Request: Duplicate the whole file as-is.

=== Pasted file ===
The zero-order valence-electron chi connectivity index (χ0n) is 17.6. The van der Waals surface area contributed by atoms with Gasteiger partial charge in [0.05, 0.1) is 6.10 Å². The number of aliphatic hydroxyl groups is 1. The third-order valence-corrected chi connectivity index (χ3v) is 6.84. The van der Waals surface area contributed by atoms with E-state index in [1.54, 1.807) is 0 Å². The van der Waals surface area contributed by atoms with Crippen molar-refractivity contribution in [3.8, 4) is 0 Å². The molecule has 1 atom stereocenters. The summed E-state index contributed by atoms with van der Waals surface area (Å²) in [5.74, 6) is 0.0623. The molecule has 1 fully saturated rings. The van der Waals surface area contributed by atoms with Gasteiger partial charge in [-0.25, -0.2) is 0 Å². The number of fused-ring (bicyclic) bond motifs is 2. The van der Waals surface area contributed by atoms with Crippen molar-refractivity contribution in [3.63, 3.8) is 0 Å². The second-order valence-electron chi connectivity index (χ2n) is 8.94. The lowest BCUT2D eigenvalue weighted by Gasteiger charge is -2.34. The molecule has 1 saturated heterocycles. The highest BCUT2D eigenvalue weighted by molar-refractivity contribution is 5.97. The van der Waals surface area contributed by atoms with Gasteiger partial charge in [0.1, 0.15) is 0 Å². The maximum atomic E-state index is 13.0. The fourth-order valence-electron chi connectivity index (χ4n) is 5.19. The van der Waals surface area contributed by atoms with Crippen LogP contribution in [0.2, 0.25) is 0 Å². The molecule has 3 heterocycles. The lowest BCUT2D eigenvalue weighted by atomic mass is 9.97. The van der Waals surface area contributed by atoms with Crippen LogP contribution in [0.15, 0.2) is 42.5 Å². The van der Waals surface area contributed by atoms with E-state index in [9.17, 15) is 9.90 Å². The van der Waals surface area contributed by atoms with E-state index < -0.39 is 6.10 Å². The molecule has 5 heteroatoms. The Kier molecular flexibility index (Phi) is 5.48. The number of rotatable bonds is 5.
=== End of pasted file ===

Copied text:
The zero-order valence-electron chi connectivity index (χ0n) is 17.6. The van der Waals surface area contributed by atoms with Gasteiger partial charge in [0.05, 0.1) is 6.10 Å². The number of aliphatic hydroxyl groups is 1. The third-order valence-corrected chi connectivity index (χ3v) is 6.84. The van der Waals surface area contributed by atoms with E-state index in [1.54, 1.807) is 0 Å². The van der Waals surface area contributed by atoms with Crippen molar-refractivity contribution in [3.8, 4) is 0 Å². The molecule has 1 atom stereocenters. The summed E-state index contributed by atoms with van der Waals surface area (Å²) in [5.74, 6) is 0.0623. The molecule has 1 fully saturated rings. The van der Waals surface area contributed by atoms with Gasteiger partial charge in [-0.25, -0.2) is 0 Å². The number of fused-ring (bicyclic) bond motifs is 2. The van der Waals surface area contributed by atoms with Crippen molar-refractivity contribution in [3.63, 3.8) is 0 Å². The second-order valence-electron chi connectivity index (χ2n) is 8.94. The lowest BCUT2D eigenvalue weighted by Gasteiger charge is -2.34. The molecule has 1 saturated heterocycles. The highest BCUT2D eigenvalue weighted by molar-refractivity contribution is 5.97. The van der Waals surface area contributed by atoms with Gasteiger partial charge in [0.1, 0.15) is 0 Å². The maximum atomic E-state index is 13.0. The fourth-order valence-electron chi connectivity index (χ4n) is 5.19. The van der Waals surface area contributed by atoms with Crippen LogP contribution in [0.2, 0.25) is 0 Å². The molecule has 3 heterocycles. The lowest BCUT2D eigenvalue weighted by atomic mass is 9.97. The van der Waals surface area contributed by atoms with Crippen LogP contribution in [0.15, 0.2) is 42.5 Å². The van der Waals surface area contributed by atoms with E-state index in [9.17, 15) is 9.90 Å². The van der Waals surface area contributed by atoms with E-state index < -0.39 is 6.10 Å². The molecule has 5 heteroatoms. The Kier molecular flexibility index (Phi) is 5.48. The number of rotatable bonds is 5.